A fork in the road in the middle of the woods
November 3, 2021
React Router v6
Michael Jackson
Co-Founder, CEO

Today we are very happy to announce the stable release of React Router v6.

This release has been a long time coming. The last time we released a major breaking API change was over four years ago in March 2017 when we released version 4. Some of you probably weren't even born then. Needless to say, a LOT has happened since that time:

  • Downloads of React Router grew by over 60x (6000%) from 340k/month in March 2017 to 21M/month in October 2021
  • We released version 5 with no breaking changes (I've already written about the reason for the major version bump elsewhere)
  • We released Reach Router which currently gets about 13M downloads each month
  • React Hooks were introduced
  • COVID-19

I could easily write at least a few pages about each of the bullet points above and its significance to both our business and the open source project we've been managing since 2014. But I don't want to bore you with the past. We've all been through a lot over the last few years. Some of it has been rough, but hopefully you've experienced some new growth as well. We sure have. In fact, we completely changed our business model!

Today I want to focus on the future and how we are drawing on our experiences from the past to build the strongest possible future for the React Router project and the incredible React community. There will be code. But we are also going to talk about business and what you can expect from us (hint: it's very colorful).

Why Another Major Version?

Easily the single biggest reason for a new router release is the advent of React hooks. You may remember Ryan's talk introducing hooks to the world at React Conf 2018 and how a lot of the code that we were all used to writing with React's "lifecycle methods" just sort of melts away as you refactor class-based React code to hooks. If you don't remember that talk, you should probably just stop here and go watch it. I'll wait.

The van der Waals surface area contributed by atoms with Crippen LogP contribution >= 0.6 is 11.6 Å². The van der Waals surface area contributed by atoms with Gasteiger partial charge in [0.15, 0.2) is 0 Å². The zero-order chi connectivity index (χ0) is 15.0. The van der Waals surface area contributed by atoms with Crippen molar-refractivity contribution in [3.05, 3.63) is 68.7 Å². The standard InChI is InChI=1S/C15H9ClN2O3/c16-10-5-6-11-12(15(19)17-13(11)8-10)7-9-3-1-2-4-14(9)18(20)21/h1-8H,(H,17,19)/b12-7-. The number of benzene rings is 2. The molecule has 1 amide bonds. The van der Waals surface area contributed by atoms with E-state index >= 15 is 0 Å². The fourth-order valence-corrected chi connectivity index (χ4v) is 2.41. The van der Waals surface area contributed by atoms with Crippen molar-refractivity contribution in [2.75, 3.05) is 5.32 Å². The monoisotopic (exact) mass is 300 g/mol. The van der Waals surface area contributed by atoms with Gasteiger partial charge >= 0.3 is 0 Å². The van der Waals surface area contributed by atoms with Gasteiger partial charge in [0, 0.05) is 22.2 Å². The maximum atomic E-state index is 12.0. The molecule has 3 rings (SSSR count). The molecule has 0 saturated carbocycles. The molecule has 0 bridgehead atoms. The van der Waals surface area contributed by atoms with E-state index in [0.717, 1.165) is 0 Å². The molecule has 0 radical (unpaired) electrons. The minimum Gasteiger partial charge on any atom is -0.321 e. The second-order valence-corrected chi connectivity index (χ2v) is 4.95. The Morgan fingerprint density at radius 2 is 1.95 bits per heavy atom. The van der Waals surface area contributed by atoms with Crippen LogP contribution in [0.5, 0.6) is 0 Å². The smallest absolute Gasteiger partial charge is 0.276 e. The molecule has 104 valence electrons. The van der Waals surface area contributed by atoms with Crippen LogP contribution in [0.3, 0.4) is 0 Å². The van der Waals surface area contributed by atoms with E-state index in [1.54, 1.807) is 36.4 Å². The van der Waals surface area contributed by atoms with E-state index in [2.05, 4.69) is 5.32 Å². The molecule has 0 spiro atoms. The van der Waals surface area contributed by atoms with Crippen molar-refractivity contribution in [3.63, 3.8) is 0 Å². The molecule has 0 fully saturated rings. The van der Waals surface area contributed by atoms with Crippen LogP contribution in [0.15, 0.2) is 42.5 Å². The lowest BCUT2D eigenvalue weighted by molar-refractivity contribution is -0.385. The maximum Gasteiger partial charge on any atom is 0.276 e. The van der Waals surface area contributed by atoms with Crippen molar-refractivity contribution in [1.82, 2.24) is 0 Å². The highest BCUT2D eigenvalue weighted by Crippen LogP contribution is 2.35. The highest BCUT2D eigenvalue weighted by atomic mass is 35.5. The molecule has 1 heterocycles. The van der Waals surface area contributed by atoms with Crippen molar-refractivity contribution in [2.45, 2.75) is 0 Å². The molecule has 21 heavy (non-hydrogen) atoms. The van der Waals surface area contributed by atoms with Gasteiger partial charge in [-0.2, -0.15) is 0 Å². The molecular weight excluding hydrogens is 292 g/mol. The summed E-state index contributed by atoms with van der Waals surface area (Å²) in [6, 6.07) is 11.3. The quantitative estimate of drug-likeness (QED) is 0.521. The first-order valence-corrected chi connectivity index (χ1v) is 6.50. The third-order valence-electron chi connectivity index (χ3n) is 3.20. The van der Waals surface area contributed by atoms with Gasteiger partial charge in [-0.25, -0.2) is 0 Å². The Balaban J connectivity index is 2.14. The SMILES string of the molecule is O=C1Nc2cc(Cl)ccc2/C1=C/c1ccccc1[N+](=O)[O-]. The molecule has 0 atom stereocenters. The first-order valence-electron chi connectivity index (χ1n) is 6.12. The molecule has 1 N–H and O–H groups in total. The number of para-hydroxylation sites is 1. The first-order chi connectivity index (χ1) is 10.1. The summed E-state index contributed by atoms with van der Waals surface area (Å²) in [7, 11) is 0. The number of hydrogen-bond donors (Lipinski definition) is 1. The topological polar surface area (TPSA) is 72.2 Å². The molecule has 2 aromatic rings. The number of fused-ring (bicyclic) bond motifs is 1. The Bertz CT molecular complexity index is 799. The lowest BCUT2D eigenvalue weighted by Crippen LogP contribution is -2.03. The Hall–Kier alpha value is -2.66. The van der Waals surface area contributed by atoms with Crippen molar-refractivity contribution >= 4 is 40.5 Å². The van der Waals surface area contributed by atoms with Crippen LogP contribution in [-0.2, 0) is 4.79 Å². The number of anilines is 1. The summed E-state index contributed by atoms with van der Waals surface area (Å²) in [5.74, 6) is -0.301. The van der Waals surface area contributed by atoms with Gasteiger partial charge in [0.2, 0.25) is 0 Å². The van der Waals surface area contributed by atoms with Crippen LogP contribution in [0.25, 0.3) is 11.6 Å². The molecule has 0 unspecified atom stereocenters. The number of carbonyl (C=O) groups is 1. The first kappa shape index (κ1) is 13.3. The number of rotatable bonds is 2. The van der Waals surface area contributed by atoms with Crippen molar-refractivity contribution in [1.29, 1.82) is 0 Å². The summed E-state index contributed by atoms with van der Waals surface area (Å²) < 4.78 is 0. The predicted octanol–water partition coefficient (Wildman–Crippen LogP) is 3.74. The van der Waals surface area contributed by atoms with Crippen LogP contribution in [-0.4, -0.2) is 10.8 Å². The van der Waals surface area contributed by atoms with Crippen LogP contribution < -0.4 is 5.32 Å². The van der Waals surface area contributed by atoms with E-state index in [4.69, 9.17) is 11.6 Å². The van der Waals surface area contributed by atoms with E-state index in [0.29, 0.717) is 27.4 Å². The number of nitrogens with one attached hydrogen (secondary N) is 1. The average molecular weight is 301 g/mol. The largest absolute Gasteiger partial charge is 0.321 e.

Although we bolted a few hooks onto v5 in 5.1, React Router v6 was built from scratch using React hooks. They are such an efficient low-level primitive that we were able to eliminate a lot of the boilerplate code by providing hooks that do the job instead. This means your v6 code will be much more compact and elegant than your v5 code.

Also, it's not just your code that's getting smaller and more efficient... it's ours too! Our minified gzipped bundle size dropped by more than 50% in v6! React Router now adds less than 4kb to your total app bundle, and your actual results will be even smaller once you run it through your bundler with tree-shaking turned on.

A Composable Router

To demonstrate how your code is improved with hooks in v6, let's start with something really simple like accessing the params from the current URL pathname. React Router v6 provides a useParams() hook (also in 5.1) that allows you to access the current URL params wherever you need them.

import { Routes, Route, useParams } from "react-router-dom";

function App() {
  return (
    <Routes>
      <Route path="blog/:id" element={<BlogPost />} />
    </Routes>
  );
}

function BlogPost() {
  // You can access the params here...
  let { id } = useParams();
  return (
    <>
      <PostHeader />
      {/* ... */}
    </>
  );
}

function PostHeader() {
  // or here. Just call the hook wherever you need it.